(photo credit: KKL)
The Coexistence Trail, which was inaugurated today, December 28th, 2010, links Moshav Dalton to the Arab village of Jish (Gush Halav in Hebrew), and thereby symbolizes the relationship between Israel’s Jewish, Christian and Arab populations. The trail is designed to serve as a meeting point for the neighboring peoples: local residents who use it for hiking or cycling will get to know one another better and strengthen existing ties.
Construction was made possible thanks to the donation of the Ergas-Lopez family of Chile. The donor, Eduardo Ergas, dedicated the trail to his mother Monica Weisner and to the memory of his late father, Isaac Ergas.
This trail, which is accessible to people with disabilities, extends for 2,500 meters amid the scenery of Dalton Ridge, where a wealth of natural vegetation flourishes in company with fruit trees recently planted by KKL-JNF, all at a height of 850 meters above sea level. Benches and exercise equipment are provided along length of the trail, whose users can observe the surrounding landscape from a number of magnificent lookout points, which also provide a view of Dalton Lake, where rainwater is collected and stored for agricultural use.
A number of family members attended the inauguration ceremony, including Monica, Eduardo and his wife Patricia, together with their three children. “Every time we come to Israel we feel at home here,” said Eduardo. “It’s important to me to help in every way I can, and leave something of myself behind me here. For me, the trail is the fulfillment of a dream.”
Deputy Prime Minister Silvan Shalom, who is also Minister for Negev and Galilee Development, sent a special message of congratulation that was read out during the ceremony. The trail, he said, symbolizes the possibility of cooperation and mutual respect between all the various Galilee communities.
KKL-JNF World Chairman Efi Stenzler told those present that, although Israel is small in size, it is large in spirit. “We live in the Jewish State,” he said, “but this country is sacred to all religions and all of humanity. The Coexistence Trail is the path that connects them all.”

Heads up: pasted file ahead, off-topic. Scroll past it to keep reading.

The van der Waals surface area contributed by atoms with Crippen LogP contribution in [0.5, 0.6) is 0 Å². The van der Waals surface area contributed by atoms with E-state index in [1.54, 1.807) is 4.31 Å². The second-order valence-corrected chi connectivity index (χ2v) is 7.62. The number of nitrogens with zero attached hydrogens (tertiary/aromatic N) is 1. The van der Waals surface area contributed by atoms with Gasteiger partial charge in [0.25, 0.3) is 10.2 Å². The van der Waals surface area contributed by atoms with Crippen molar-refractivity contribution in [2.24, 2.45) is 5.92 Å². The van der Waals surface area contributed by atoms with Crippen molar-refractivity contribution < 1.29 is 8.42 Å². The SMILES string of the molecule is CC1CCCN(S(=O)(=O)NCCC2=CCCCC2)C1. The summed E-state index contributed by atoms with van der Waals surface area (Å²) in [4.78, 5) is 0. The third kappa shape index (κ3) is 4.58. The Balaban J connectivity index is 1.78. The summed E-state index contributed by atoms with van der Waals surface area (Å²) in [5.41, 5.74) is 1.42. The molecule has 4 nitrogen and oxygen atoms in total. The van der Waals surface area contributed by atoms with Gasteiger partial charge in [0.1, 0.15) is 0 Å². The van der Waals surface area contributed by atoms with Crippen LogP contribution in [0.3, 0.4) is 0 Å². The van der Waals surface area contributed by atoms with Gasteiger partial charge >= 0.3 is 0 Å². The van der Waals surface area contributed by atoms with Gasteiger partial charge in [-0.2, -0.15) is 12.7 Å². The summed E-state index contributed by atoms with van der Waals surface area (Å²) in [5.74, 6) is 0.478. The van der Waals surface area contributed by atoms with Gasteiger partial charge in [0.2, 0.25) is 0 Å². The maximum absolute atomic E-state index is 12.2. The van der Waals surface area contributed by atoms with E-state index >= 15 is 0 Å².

Local residents were represented at the ceremony by the mayors of the regional councils responsible for each end of the trail – head of Gush Halav / Jish Council Elias Elias, and Merom HaGalil Council head Amit Sofer. Elias expressed the hope that the trail would be a landmark in the local tradition of cooperation for the benefit of all Galilee residents. Sofer said that, when he himself sometimes walks along the path in the afternoons, he always enjoys observing the special relationships in the process of being created between all the different sectors of the population.
The ceremony, which began at the end of the trail closest to Jish and later moved to the Dalton end, accurately reflected the relationship between the two cultures. After a musical interlude provided by Kibbutz Sasa’s youth orchestra, youngsters from Rehaniya performed a Circassian dance. Later in the program George Sam`an from Jish and Yair Dalal from Amirim collaborated in a uniquely exciting musical encounter: they sang love songs in Hebrew and Arabic, accompanying themselves on the violin and the oud – the traditional Arab stringed instrument that was the forerunner of the European lute.
Rabbi Yerahmiel Barilka, who conducted the ceremony, told those assembled: “No other contribution can surpass the prospect of bringing together all sectors of Israeli society, both Jews and non-Jews, and helping them to live together and walk side by side along a common path.”
After the ceremony all members of the Ergas-Lopez family who were present,
adults and children alike, went out and planted three trees together: a carob, a terebinth and, as a symbol of peace, an olive tree. “My husband and his family have deep roots in Israel, and it’s very important that the whole family share in this,” said Patricia Ergas. “Israel has played a major role in world history, and every hill and forest within it has its own story to tell. The message we want to convey is that, despite all our religious and cultural differences, we can all live in peace.”
Ten-year-old Oliver, who took part in the event together with his two elder sisters, said that he enjoyed visiting Israel. “It’s a small country, but it’s got an ancient and fascinating history,” he said. “I believe that all countries and peoples can learn to live together.”
The Coexistence Trail, however, is only the first step. The eventual plan is to develop the project into a large park that will attract large numbers of visitors and serve as a venue for an annual multicultural coexistence festival.
“If this trail enables even just a small number of people to draw closer to one another and find a common language, the effort will have been worthwhile,” said Eduardo Ergas in conclusion. “Once this project has shown itself to have succeeded, I believe that many others will want to follow our example and develop similar sites in other locations in Israel and throughout the world.”
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